Travel apps could increase privacy risks, Kryptowire finds

Kryptowire researchers have identified popular iOS consumer app that pose high risk to user privacy and security

As the travel world opens up, and people start going on holidays and work trips, mobile travel apps open employees and their organisations up to cyber risks.

According to new research from the mobile security firm Kryptowire, apps frequently used by travellers, including the Disneyland app, Uber, the Southwest Airlines app, Waze and SpotHero are less safe than they appear to be. The company’s research team ran a risk assessment using its Mobile Security Testing (MAST) on commonly used travel apps to determine their threat scores.

  1. Disneyland - Threat Score: 85
  2. Uber - Request a Ride - Threat Score: 83.6
  3. Waze - Threat Score: 82.9
  4. Southwest Airlines - Threat Score: 82.2
  5. SpotHero - Threat Score: 80.1

The Disneyland app poses the largest privacy concern to users as it uses multiple resources including a device’s microphone, camera roll and contacts without checking for trusted environments, according to Kryptowire.

The app also has insufficient keychain protection, as the limits on when the data it stores within the keychain can be accessed are not particularly restrictive. The researchers also observed that the Disneyland app sends a device’s unique identifier across any network a smartphone with it installed is connected too.

Taking the correct security precautions whilst travelling 

With domestic travel spending expected to reach more than US$1.1tn for the year, surpassing pre-pandemic levels by about 11%, consumers are being warned to be diligent about safeguarding their mobile devices from applications that could leak or sell personal data. 

“While it’s exciting that more people will resume leisure and business travel this summer, we can’t be naive to the risks associated with modern travel, including mobile app usage. In our new ‘hybrid work’ environment, it’s not just personal devices coming along for the ride. The lines continue to blur between personal bring your own device (BYOD) and professional devices, and its crucial employers and employees are aware of the potential risks,” said Alex Lisle, Chief Technology Officer of Kryptowire.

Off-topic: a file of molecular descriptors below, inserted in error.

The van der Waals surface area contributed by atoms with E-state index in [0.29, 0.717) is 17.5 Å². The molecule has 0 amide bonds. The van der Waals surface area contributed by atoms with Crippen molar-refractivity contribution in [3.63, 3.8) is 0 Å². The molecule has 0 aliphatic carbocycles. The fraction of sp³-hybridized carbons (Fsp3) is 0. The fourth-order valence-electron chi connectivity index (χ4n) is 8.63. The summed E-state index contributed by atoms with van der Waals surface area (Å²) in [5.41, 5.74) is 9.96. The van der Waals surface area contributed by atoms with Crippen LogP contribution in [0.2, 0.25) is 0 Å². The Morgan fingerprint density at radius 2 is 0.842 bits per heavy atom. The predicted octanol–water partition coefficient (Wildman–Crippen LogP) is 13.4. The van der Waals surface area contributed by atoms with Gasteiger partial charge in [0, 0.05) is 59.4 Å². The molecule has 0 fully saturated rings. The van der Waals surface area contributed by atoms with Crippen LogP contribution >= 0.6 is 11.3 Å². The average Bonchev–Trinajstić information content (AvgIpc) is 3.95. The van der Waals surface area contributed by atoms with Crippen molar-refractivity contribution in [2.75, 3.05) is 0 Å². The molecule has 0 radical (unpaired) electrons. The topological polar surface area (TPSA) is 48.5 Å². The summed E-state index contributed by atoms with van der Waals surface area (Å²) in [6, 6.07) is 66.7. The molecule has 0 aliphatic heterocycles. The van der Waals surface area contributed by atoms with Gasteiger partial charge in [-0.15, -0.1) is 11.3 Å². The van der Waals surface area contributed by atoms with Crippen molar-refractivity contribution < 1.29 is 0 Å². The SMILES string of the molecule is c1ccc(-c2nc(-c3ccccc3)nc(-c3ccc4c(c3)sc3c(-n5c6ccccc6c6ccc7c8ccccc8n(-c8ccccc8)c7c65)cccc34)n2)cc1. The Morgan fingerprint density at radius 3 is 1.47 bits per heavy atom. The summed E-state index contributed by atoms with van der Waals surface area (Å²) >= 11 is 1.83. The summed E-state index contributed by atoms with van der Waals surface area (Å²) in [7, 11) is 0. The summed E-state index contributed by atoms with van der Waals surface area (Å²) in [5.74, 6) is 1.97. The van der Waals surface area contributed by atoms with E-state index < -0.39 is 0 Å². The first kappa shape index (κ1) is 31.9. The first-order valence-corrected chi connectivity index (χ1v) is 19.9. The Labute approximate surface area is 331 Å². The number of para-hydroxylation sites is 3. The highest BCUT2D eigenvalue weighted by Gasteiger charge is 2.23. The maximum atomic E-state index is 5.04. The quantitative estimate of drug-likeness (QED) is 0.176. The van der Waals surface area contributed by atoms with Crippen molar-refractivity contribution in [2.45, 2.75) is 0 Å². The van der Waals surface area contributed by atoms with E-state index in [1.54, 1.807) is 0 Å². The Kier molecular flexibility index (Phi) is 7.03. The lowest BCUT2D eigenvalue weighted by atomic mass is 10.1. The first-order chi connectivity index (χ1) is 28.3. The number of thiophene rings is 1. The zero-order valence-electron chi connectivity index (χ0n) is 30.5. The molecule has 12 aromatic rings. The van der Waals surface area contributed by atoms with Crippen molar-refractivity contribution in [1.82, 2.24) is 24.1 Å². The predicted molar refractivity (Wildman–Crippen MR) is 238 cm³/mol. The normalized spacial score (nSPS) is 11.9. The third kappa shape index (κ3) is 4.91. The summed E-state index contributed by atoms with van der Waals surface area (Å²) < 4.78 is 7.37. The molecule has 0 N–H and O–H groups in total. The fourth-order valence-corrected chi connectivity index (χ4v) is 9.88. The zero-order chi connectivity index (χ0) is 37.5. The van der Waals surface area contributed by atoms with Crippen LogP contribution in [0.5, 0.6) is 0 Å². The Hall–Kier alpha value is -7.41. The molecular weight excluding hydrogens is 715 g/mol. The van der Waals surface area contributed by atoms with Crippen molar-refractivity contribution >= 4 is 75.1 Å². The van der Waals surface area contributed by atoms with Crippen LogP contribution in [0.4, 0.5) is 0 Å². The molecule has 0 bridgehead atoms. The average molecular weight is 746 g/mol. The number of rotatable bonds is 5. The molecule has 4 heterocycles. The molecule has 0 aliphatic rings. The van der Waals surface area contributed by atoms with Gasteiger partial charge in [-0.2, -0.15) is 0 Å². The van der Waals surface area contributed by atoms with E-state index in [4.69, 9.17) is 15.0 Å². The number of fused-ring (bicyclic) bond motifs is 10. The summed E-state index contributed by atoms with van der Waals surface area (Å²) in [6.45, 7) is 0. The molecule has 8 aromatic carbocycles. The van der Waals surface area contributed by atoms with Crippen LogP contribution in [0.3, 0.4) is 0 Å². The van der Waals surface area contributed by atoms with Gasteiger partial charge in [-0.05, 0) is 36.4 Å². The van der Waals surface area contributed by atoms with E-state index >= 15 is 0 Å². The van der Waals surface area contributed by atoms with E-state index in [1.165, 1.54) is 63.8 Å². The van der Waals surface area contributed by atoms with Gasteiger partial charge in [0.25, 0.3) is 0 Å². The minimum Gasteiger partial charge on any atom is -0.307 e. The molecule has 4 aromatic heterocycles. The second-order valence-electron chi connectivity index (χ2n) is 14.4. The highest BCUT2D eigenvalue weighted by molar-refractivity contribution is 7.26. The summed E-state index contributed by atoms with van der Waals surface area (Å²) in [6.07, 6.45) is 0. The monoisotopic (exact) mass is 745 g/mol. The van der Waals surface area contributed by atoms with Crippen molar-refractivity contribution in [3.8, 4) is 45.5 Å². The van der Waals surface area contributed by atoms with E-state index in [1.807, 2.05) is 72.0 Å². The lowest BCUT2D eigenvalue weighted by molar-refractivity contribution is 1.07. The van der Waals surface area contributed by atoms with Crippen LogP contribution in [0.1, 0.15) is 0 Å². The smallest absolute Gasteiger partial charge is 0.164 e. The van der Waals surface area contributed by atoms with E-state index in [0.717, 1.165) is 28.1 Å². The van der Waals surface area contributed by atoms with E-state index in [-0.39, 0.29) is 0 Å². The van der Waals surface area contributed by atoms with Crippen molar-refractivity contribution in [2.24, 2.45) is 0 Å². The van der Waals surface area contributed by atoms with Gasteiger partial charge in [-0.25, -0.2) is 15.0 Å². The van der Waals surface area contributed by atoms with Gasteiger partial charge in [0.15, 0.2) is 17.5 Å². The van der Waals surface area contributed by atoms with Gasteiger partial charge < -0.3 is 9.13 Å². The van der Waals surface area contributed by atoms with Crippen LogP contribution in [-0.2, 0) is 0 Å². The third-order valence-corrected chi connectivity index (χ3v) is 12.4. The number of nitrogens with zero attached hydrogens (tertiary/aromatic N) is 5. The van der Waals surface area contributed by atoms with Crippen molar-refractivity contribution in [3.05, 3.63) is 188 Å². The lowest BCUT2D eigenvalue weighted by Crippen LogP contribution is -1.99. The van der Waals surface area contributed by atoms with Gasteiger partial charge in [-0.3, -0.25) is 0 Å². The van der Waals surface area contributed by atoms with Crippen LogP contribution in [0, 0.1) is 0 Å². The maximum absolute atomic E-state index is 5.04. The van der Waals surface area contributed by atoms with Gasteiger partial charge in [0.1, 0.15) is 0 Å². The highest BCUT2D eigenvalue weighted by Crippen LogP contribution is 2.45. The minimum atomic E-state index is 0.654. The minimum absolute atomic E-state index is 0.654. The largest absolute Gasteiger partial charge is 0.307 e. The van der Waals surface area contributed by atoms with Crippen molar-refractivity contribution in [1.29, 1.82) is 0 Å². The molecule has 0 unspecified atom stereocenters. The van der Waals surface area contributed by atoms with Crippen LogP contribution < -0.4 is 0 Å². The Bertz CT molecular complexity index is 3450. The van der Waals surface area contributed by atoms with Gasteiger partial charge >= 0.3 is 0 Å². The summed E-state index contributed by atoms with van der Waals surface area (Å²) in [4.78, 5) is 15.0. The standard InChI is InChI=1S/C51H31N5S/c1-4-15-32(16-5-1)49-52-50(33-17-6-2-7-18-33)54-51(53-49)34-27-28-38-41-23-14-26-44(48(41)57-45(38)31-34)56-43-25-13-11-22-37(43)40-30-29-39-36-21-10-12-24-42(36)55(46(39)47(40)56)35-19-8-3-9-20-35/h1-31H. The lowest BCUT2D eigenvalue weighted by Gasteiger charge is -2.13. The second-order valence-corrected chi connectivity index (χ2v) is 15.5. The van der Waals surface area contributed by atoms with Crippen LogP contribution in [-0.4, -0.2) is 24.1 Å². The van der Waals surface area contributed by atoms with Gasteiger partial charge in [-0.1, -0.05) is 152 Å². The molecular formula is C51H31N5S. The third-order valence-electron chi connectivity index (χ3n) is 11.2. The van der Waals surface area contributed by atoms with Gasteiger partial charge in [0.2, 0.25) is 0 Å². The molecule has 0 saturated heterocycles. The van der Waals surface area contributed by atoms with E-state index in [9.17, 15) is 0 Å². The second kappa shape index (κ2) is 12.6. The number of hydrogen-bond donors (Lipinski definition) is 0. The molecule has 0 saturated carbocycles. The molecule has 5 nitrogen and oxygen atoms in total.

Whilst travelling for leisure or businesses it is important to take the correct precautions to ensure your devices stay secure as possible. Setting up biometric security such as fingerprints or face ID, is a first line of defence. 

With coffee shops, hotels, airports and many other locations offering their customers free access to public Wi-Fi, it’s a convenient way to check your emails, or catch up on social media, but these can pose many cyber risks. If the network isn’t secure, and you log into an unencrypted site, other users on the network could be able to see what you see and send, and also steal personal data. 

By using a VPN when you connect to a public Wi-Fi network, you’ll effectively be using a ‘private tunnel’ that encrypts all of your data that passes through the network. This can help to prevent cybercriminals — that are lurking on the network — from intercepting your data.


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